10 Feb

Everything You Need to Know About Fluoride

Fluoride is a mineral that’s naturally found in your teeth and bones, as well as water, rocks, plants, and even the air that you breathe! Dentists also use fluoride to reinforce the enamel and prevent cavities. 

Rumors have long been swirling about the safety of fluoride in drinking water, leading to misconceptions about fluoride treatments. Here, we’ll discuss fluoride, clarify its role in dental treatment, and debunk fluoride myths.  Read More

10 Dec

Why a Regular Dental Check-Up Is Important

Dental check-ups are an important part of maintaining your oral health. Getting two check-ups per year with your dentist will protect your beautiful smile, as well as the health of your entire mouth. 

During a dental check-up, your dentist will first examine your teeth and gums to evaluate your oral health. Then, they’ll perform a cleaning to get rid of accumulated plaque and tartar. During your appointment, you’ll also get the chance to ask your dentist questions about your teeth, gums, or elective dental treatments that you’re considering, such as teeth whitening Read More

20 Nov

Dental Concerns During Pregnancy

During pregnancy, women are more susceptible to certain dental and oral health issues. Poor dental health during pregnancy can negatively impact not only the mother but also the baby. Mothers can protect themselves and their infants by remaining aware of potential dental concerns in pregnancy and taking steps to protect their oral health. Read More

29 Sep

Overcome Dental Anxiety with These Tips

Going to the dentist stirs up feelings of fear and anxiety for many people. However, it doesn’t have to. Whether you’re afraid that the dental treatment will be painful or that your dentist will find a severe issue with your teeth, visiting the dentist twice a year is critical to maintaining your oral health. By overcoming dental anxiety, you can make your regular dentist’s appointments more pleasant and enjoy beautiful, healthy teeth! Read More

20 Aug

Aging and Its Effects on Your Teeth

Effects on Your Teeth

The aging process leads to several changes in your mouth and teeth. To maintain your natural teeth and prevent serious oral health problems as you age, its crucial to practice good oral hygiene throughout your life. Additionally, scheduling regular appointments with an experienced dentist will help you find dental problems earlier. Thus, you can receive more conservative treatment for problems in their early stages. Read More

26 Jul

The Connection Between Dental Health and Mental Health: Cognitive Decline and Dementia

The Connection Between Dental Health and Mental Health: Cognitive Decline and Dementia 

The brunt of COVID-19 compelled many people to put their health on the back burner in 2020. Many doctors offices were forced to close, while individuals and families suffered a financial impact under quarantine. Now that the pandemic has subsided enough to perform medical treatment, healthcare has yet to become the main priority for many. Mental health issues alone have skyrocketed over the last year, but many people may not realize how their mental health can affect oral health.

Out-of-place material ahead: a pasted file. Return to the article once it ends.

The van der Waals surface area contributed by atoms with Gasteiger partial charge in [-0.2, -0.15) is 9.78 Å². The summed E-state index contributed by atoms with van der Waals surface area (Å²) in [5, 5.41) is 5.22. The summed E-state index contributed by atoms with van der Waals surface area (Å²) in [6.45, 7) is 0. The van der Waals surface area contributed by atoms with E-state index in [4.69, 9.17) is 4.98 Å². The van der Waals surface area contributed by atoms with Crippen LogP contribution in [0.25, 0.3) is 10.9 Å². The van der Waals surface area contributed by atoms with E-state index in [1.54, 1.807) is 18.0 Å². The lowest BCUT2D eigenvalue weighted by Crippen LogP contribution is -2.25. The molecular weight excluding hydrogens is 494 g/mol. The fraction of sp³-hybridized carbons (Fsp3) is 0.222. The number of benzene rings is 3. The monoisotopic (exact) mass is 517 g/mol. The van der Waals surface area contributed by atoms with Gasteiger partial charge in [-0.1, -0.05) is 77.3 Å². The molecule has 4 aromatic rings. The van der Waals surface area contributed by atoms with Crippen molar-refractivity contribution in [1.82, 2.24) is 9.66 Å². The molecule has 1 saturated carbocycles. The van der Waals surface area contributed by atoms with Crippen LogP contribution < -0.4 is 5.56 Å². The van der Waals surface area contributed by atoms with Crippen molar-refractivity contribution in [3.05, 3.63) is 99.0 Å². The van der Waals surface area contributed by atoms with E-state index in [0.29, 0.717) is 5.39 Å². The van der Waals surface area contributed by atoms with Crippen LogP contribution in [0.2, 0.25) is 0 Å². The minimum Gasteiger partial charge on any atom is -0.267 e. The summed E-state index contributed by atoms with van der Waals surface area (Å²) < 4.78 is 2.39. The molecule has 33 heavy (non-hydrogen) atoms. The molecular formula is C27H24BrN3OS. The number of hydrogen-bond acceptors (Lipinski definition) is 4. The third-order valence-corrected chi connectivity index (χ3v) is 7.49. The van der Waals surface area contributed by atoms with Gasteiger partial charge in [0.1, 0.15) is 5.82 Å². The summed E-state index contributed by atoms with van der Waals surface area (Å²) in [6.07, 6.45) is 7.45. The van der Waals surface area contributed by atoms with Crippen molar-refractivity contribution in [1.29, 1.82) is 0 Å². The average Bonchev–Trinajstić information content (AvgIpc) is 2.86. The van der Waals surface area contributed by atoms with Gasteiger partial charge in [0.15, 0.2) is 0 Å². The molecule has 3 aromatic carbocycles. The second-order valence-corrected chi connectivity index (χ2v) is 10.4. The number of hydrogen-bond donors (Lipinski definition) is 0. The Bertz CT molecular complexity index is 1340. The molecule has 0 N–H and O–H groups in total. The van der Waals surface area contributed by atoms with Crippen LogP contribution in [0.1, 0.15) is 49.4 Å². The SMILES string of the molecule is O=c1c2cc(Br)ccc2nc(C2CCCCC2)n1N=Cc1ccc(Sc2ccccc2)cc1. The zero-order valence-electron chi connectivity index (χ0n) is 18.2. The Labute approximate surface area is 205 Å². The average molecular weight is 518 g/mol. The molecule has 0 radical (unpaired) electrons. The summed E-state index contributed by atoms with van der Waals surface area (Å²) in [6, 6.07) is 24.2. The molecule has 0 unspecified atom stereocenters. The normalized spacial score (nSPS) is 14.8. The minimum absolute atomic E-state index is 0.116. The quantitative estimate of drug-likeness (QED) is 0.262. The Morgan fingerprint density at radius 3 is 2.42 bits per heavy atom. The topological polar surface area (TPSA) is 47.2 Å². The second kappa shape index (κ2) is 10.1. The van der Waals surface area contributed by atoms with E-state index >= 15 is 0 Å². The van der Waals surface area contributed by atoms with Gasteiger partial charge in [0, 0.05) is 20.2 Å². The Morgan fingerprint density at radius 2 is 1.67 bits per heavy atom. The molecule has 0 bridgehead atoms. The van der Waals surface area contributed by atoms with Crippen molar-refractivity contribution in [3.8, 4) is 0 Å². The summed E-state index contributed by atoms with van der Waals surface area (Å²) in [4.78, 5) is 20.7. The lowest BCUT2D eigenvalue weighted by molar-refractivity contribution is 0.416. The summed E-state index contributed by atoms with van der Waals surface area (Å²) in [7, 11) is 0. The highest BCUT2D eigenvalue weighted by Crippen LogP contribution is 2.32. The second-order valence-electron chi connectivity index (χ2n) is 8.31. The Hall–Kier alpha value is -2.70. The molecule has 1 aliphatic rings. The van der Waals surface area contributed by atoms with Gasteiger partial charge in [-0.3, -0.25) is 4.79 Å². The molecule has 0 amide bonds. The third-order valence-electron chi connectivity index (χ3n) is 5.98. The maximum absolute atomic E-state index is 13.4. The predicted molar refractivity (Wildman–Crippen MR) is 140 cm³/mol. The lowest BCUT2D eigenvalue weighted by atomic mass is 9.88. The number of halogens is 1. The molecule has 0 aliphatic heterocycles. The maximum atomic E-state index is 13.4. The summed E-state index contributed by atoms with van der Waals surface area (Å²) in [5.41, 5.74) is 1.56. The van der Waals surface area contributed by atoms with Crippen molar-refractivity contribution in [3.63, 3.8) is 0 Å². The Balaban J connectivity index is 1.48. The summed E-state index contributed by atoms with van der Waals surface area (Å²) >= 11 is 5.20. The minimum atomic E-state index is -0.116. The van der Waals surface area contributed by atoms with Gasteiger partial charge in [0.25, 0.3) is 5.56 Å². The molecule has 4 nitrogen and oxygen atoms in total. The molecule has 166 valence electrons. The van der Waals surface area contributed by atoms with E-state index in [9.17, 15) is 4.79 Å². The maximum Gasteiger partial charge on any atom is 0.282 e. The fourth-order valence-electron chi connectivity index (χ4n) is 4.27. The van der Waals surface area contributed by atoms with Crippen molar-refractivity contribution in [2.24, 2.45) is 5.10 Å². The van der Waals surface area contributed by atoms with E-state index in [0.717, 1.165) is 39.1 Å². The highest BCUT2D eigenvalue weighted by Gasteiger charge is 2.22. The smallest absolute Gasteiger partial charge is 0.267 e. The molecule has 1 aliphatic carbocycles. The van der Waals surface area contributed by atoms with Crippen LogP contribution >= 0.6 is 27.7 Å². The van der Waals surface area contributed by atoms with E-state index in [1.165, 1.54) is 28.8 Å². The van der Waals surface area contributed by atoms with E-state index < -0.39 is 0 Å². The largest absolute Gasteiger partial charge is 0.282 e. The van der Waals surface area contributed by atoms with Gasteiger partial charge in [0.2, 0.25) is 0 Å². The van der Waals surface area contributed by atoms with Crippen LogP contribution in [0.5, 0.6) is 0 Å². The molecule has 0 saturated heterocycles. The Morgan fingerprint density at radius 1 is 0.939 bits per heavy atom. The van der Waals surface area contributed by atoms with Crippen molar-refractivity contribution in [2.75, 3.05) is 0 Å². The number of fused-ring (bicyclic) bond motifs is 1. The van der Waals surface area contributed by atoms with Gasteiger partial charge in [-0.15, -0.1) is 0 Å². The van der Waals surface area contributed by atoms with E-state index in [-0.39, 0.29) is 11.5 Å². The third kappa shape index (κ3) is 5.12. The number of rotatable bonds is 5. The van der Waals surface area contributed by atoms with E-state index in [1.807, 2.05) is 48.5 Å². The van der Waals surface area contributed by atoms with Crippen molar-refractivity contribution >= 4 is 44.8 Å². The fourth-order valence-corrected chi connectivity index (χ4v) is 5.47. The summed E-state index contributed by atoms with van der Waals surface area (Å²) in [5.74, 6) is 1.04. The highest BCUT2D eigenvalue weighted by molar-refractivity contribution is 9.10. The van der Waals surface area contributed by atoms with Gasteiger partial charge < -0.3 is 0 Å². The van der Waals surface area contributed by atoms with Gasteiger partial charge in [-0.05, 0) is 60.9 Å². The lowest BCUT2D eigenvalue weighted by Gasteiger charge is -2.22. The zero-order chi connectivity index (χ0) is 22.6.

Mental health and COVID-19 

The numbers of those suffering from anxiety and depression are growing at an intense rate. A CDC report which surveyed adults across the U.S. in June of 2020 identified a 31% increase in anxiety or depression related symptoms, 13% started or increased substance use, 26% reported stress-related symptoms, and 11% had serious thoughts of suicide in the last 30 days. These numbers are nearly double the anticipated rate prior to the pandemic.  Read More

20 Apr

Risk Factors of Oral Cancer

Oral cancer is a type of cancer that forms in the throat or mouth tissues. It most commonly forms in the squamous cells of the tongue, mouth, and lips. Thousands of cases of oral cancer are diagnosed every year in the U.S., with a dentist often being the first healthcare provider to identify it.

As with any type of cancer, understanding the risk factors is important for prevention. Many risk factors have to do with your lifestyle choices, meaning that you have the opportunity to lessen your risk of developing oral cancer.  Read More

20 Mar

Oral Hygiene and Heart Disease

When you think about oral hygiene, it’s easy to assume that it only impacts the health of your teeth and gums. However, poor oral hygiene has a more widespread impact on your body than you might think. In fact, people who don’t keep up with their oral health can develop a higher risk of heart disease. 

The Connection Between Gum Disease and Heart Disease

Gum disease is linked to heart disease, making oral hygiene an essential practice for keeping your heart healthy. People who have moderate or advanced gum disease are at a heightened risk for heart disease than those who don’t have gum disease.  Read More